Rapid City: Leaders talk local ag with USDA Secretary Sonny Perdue
May 25, 2017
Around 50 people joined newly appointed U.S. Secretary of Agriculture Sonny Perdue in Rapid City May 19, 2017, to talk about agriculture in the region – from farming to forestry.
South Dakota Stockgrowers Association President Bill Kluck said he appreciated the chance to address Perdue about a number of topics relating to the cattle industry.
Of the approximately 30 people at the meeting, less than ten of them spoke, and Kluck said he was the only person to present Perdue with a hard copy of his ideas. He handed Perdue several sheets of paper encouraging support for country of origin labeling for beef, reform for the Packers and Stockyards Act, limited changes to the current animal traceability system, and more.
"I told him that we'd like to see Trump follow through with his commitment to overhaul NAFTA," said Kluck.
“He’s from Georgia where they have lots of forest management. He’s used to seeing it.” Tom Troxel, executive director of the Intermountain Forest Association
The Mud Butte, South Dakota, rancher also mentioned the Pautre fire and the lack of compensation for the fire victims. "That was one thing that really seemed to hit home to him," said Kluck. "He really sat up and listened and asked several questions about that. I think he was truly interested and concerned."
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Hermosa, South Dakota, rancher Tif Robertson, who serves as the chair of the Rapid City Chamber of Commerce Ag and Natural Resources Committee said it was an honor and inspiration to meet Perdue and to welcome him to Rapid City.
"It was an educational day, talking about ag policy and the farm bill and listening to great leaders," she said.
"Secretary Perdue realizes and encourages us as rural South Dakota leaders to continue to market and tell our story – that our products are safe, abundant, affordable and right here! He assured us that the U.S. stamp means business. We will make America great again!"
Robertson said she believes Perdue genuinely understands the impact of international trade to the cattle producer. "I really admire his scientific approach. He was a veterinarian as well as a producer – he understands about getting our hands dirty to make a living," she said.
The former veterinarian, former Georgia governor and current grain elevator operator was willing to get his boots dirty anyway, making the trek to view the Black Hills National Forest with several others prior to the meeting.
Perdue, who had traveled to South Dakota in part to visit about a new program to pair veterans with ag-related jobs, first went to case number one, the site of the nation's first ever timber sale which took place in 1899.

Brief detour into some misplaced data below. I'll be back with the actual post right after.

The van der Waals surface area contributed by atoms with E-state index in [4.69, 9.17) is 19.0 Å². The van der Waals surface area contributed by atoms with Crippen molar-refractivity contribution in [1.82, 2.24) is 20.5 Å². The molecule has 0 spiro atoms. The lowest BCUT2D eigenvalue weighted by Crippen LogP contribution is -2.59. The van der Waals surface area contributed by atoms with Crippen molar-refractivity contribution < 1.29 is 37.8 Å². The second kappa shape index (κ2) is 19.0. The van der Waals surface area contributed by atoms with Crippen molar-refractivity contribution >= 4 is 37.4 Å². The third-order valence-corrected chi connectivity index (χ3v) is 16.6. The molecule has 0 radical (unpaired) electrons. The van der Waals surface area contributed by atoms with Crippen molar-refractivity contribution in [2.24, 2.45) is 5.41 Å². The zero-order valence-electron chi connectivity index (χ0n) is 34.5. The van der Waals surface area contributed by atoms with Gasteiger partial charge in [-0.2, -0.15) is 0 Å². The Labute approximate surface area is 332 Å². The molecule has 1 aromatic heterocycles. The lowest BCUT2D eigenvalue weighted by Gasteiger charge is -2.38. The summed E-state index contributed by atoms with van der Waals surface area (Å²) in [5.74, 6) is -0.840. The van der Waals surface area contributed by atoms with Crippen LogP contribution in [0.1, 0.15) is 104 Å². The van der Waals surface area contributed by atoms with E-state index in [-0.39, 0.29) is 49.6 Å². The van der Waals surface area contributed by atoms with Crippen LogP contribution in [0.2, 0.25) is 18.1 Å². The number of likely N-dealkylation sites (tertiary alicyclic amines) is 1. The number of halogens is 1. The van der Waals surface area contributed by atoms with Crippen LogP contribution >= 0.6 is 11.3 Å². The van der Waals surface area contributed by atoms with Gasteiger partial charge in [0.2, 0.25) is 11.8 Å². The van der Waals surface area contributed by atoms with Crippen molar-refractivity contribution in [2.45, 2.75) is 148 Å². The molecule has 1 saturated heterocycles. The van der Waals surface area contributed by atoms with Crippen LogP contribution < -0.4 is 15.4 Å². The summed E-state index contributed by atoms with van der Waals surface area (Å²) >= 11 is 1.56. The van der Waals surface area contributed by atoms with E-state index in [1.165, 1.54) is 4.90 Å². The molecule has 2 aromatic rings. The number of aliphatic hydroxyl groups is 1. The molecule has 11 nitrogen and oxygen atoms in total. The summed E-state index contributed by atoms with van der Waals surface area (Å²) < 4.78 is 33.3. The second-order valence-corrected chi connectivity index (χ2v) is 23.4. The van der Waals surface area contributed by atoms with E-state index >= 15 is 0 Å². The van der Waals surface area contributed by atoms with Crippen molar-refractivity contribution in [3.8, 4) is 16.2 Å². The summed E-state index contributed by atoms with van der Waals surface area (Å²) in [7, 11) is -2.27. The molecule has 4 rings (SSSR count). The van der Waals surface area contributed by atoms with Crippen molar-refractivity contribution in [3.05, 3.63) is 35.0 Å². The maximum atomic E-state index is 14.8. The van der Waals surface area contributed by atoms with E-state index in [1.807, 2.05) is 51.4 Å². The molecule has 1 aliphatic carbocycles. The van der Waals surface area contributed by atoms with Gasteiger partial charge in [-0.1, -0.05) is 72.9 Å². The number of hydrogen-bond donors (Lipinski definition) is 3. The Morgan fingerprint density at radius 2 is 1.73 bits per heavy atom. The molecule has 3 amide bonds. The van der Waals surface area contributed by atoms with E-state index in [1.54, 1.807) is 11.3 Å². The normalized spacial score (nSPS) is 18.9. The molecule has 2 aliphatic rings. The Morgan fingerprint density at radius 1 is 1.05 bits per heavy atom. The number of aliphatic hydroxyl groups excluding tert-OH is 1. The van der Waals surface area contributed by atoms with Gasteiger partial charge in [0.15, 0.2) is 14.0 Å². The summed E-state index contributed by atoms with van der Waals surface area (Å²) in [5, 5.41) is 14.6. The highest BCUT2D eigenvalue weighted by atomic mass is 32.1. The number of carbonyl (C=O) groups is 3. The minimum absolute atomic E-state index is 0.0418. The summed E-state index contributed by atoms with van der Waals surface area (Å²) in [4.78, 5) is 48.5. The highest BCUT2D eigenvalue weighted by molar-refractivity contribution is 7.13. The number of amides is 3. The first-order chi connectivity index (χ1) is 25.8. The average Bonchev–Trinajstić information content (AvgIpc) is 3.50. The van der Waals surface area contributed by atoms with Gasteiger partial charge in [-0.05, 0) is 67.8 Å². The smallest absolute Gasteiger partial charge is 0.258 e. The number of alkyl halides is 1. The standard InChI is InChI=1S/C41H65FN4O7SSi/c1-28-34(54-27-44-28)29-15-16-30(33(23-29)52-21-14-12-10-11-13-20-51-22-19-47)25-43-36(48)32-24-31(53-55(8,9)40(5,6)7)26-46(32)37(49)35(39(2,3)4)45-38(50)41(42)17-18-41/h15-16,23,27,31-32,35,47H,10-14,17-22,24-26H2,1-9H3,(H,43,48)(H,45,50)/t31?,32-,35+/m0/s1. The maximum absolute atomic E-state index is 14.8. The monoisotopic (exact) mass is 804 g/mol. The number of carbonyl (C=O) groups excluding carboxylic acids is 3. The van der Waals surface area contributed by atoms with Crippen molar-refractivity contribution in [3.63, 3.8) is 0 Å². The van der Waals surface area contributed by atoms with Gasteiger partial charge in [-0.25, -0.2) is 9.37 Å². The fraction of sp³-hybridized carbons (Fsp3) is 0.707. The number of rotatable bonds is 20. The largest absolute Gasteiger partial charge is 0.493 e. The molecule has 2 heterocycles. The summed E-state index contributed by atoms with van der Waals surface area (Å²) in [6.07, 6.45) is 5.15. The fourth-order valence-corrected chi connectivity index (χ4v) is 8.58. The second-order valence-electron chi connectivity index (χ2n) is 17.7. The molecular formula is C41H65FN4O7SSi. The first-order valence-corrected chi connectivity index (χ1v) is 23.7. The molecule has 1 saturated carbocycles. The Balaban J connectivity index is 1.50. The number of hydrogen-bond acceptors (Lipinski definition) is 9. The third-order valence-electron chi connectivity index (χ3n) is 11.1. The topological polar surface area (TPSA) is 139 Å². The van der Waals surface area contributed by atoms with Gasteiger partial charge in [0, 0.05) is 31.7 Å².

Tom Troxel, Executive Director of the Intermountain Forest Association, joined Perdue, Senator John Thune (R-S.D.) and Representative Kristi Noem (R-S.D.) for an excursion into the forest where they talked about two important topics, said Troxel.
"Virtually everyone who lives in the Black Hills has two concerns – mountain pine beetles and fire," said Troxel.
He and a few others on the short trip talked to Perdue about the nature of the mountain pine beetle and how forest management including thinning can greatly reduce damage from the bug.
"He was totally on board, but he was way out in front on that. He's from Georgia where they have lots of forest management. He's used to seeing it," said Troxel.
Perdue relayed strong support for active forest management and was impressed with the level of cooperation in the BHNF between government agencies, the private sector and the public.
"It was fun. He was comfortable talking about all if it," Troxel said.
Two photos that showed a side-by-side comparison of trees that had been thinned and were healthy next to trees that had not been thinned and were dead from a mountain pine beetle infestation fascinated Perdue.
He was so impressed, in fact, that in a House Interior Appropriations Subcommittee on May 25, he displayed the two photos for the committee members to see, and talked about the success of the BHNF in thinning the forest and greatly reducing the mountain pine beetle in his committee testimony.
Much of the committee discussion was focused on reducing fire damage and firefighting expenses for the U.S. Forest Service.
Increased timber sales would help prevent fires, said Rep Evan Jenkins (R-W.Va.), in the committee meeting, adding that in some cases timber sales are only 15 percent of what regulations allow.
"Good neighbor" authority in the 2014 farm bill is encouraging some added timber sales by promoting relationships with non federal partners, USFS ChiefTidwell said. But Perdue said he's not fully satisfied.
"These are not good statistics here," Perdue said. "These are crops. Those are crops there that ought to be harvested for the benefit of the American public."
"A breath of fresh air, Mr. Secretary," Jenkins said, in the committee meeting.